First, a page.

The Charter of the Australian Greens

Reflecting an awareness of the interrelatedness of all ecological, social and economic processes the general principles of The Greens are:

  • Ecology
    • a) To ensure that human activity respects the integrity of ecosystems and does not impair biodiversity and ecological resilience of life-supporting systems.
    • b) To encourage the development of a consciousness that respects the value of all life.
  • Democracy
    • a) To increase opportunities for public participation in political, social and economic decision making.
    • b) To break down inequalities of wealth and power which inhibit participatory democracy.
  • Social justice
    • a) To eradicate poverty by developing initiatives that address the causes as well as the symptoms of poverty.
    • b) To provide affirmative action to eliminate discrimination based on gender, age, race, ethnicity, class, religion, disability, sexuality, or membership of a minority group.
    • c) To introduce measures that redress the imbalance of wealth between rich and poor.
  • Peace
    • a) To adopt and promote the nonviolent resolution of conflict.
    • b) To develop an independent, nonaligned foreign policy and a non-nuclear, defensive, self-reliant defence policy.
  • An ecologically sustainable economy
    • a) To develop economic policies that will ensure greater resource and energy efficiency and development and use of environmentally sustainable technologies.
    • b) To reduce dependence on non-renewable resources and ensure sustainable use of renewable resources.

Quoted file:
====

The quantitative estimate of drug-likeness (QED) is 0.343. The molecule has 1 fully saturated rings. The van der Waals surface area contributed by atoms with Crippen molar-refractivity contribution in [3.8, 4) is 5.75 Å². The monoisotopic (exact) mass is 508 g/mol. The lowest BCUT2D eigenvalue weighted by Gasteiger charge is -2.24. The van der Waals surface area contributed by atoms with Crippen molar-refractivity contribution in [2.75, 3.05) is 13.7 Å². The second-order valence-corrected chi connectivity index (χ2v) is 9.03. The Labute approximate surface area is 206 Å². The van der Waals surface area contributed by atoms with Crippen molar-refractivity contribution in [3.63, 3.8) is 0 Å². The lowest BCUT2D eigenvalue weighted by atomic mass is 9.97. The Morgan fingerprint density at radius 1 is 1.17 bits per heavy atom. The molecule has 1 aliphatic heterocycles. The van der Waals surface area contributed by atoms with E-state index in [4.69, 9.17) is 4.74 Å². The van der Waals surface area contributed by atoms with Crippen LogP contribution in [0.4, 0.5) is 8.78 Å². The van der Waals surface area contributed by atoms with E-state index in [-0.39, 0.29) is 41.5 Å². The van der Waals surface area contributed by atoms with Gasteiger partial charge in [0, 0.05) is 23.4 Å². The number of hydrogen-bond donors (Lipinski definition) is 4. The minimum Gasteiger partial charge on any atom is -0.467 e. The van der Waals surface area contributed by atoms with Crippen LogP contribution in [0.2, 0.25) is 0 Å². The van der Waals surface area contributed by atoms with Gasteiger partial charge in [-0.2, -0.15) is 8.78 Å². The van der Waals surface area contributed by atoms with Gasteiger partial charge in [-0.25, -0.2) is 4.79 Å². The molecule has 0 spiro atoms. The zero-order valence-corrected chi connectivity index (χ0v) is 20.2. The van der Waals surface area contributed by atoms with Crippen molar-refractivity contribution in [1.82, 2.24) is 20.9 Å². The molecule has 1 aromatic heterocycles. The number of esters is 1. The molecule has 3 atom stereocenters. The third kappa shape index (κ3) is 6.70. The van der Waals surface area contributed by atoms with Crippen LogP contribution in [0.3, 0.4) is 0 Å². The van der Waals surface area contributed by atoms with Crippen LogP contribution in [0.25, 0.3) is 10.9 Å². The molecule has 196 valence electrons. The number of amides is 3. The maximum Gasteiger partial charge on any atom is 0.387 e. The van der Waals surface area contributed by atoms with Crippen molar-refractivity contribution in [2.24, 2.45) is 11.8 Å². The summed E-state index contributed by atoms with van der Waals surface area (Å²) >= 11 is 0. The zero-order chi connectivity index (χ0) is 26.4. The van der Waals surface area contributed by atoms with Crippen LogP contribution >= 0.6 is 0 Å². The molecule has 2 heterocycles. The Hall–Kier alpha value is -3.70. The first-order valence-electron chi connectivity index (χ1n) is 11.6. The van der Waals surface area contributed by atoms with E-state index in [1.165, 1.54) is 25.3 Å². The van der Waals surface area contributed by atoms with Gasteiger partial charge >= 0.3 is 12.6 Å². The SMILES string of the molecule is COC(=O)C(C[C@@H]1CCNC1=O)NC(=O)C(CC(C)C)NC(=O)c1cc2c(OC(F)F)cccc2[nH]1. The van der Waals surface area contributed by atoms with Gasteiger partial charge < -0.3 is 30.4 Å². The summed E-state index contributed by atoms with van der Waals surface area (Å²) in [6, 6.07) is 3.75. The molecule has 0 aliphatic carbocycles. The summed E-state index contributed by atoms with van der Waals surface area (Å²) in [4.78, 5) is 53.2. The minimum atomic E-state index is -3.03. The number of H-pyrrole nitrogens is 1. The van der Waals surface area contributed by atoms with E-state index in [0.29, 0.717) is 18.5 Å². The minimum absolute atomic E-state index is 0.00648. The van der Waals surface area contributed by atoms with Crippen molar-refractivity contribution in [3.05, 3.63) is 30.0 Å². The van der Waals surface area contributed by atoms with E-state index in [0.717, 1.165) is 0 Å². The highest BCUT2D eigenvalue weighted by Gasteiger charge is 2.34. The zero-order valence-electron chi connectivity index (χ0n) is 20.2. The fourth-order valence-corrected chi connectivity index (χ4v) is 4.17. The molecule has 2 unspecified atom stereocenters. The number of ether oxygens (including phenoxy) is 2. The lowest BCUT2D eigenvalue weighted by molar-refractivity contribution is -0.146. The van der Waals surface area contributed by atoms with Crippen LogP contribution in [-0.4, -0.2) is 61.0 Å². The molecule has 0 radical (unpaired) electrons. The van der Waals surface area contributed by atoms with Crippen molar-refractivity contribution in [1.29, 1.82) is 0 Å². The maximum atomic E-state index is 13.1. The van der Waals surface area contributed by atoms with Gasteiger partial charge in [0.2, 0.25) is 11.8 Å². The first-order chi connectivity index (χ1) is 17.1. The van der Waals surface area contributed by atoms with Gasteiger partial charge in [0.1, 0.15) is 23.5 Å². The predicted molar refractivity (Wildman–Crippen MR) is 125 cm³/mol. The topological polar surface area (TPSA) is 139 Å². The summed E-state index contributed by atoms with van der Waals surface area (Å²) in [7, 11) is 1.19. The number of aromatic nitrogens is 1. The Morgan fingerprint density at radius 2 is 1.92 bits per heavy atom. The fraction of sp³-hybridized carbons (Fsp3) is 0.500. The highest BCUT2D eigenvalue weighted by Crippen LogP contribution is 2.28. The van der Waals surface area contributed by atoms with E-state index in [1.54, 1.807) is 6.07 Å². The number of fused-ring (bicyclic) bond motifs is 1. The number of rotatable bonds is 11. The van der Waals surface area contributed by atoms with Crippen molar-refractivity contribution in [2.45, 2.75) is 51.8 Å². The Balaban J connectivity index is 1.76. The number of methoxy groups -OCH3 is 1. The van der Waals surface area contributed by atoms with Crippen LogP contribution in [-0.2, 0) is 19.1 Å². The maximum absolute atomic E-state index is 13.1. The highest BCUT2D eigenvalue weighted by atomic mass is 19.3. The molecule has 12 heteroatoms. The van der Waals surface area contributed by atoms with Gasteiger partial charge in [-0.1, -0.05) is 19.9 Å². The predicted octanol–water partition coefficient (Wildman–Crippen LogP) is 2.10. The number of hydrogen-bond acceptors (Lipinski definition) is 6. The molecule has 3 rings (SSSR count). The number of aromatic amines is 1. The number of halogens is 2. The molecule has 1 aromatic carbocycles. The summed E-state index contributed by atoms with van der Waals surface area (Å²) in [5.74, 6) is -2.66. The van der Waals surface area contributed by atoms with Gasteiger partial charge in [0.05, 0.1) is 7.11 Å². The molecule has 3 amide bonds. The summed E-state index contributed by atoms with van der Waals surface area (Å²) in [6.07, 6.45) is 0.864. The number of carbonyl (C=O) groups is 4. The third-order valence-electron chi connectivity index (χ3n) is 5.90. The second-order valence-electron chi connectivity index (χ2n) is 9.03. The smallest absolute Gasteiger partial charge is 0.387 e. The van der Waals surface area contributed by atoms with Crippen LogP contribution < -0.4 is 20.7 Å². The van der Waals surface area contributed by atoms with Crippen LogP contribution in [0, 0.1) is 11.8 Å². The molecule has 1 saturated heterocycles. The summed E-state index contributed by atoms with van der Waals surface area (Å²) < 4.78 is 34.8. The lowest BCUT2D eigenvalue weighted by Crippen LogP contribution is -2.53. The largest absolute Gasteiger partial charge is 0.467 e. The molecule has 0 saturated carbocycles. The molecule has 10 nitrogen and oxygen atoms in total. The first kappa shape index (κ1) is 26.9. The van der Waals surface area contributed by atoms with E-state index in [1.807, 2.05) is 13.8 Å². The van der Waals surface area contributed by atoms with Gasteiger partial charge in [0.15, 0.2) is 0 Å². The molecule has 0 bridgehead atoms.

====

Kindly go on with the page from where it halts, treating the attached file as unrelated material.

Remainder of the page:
• c) To adopt more comprehensive social, environmental and technology assessment practices.
    • d) To facilitate socially and ecologically responsible investment.
  • Meaningful Work
    • a) To encourage, develop and assist work that is safe, fairly paid, socially useful, personally fulfilling and not harmful to the environment.
    • b) To encourage and facilitate more flexible work arrangements (such as job sharing, part-time work, self-employment), on-going education, training and social welfare (including child-care) so that more people can engage in meaningful work.
  • Culture
    • a) To respect and protect ethnic, religious, racial diversity.
    • b) To recognise the cultural requirements of the original Australians and to assist in ensuring the achievement of Aboriginal land rights and self- determination.
  • Information
    • a) To facilitate a free flow of information between citizens and all tiers of government..
    • b) To ensure that Australians have the benefit of a locally responsible, diverse, democratically controlled and independent mass media.
  • Global responsibility

To promote equity between nations and peoples by:

    • a) facilitating fair trading relationships.
    • b) providing for increased development assistance and concerted international action to abolish Third World Debt
    • c) providing increased green technology transfer and skills to developing countries
    • d) opposing human rights abuses and political oppression
    • e) ensuring that Australia plays an active role in promoting peace and ecological sustainability.
  • Long-term future focus
    • a) To avoid action which might risk long-term or irreversible damage to the environment.
    • b) To safeguard the planet's ecological resources and values on behalf of future generations.


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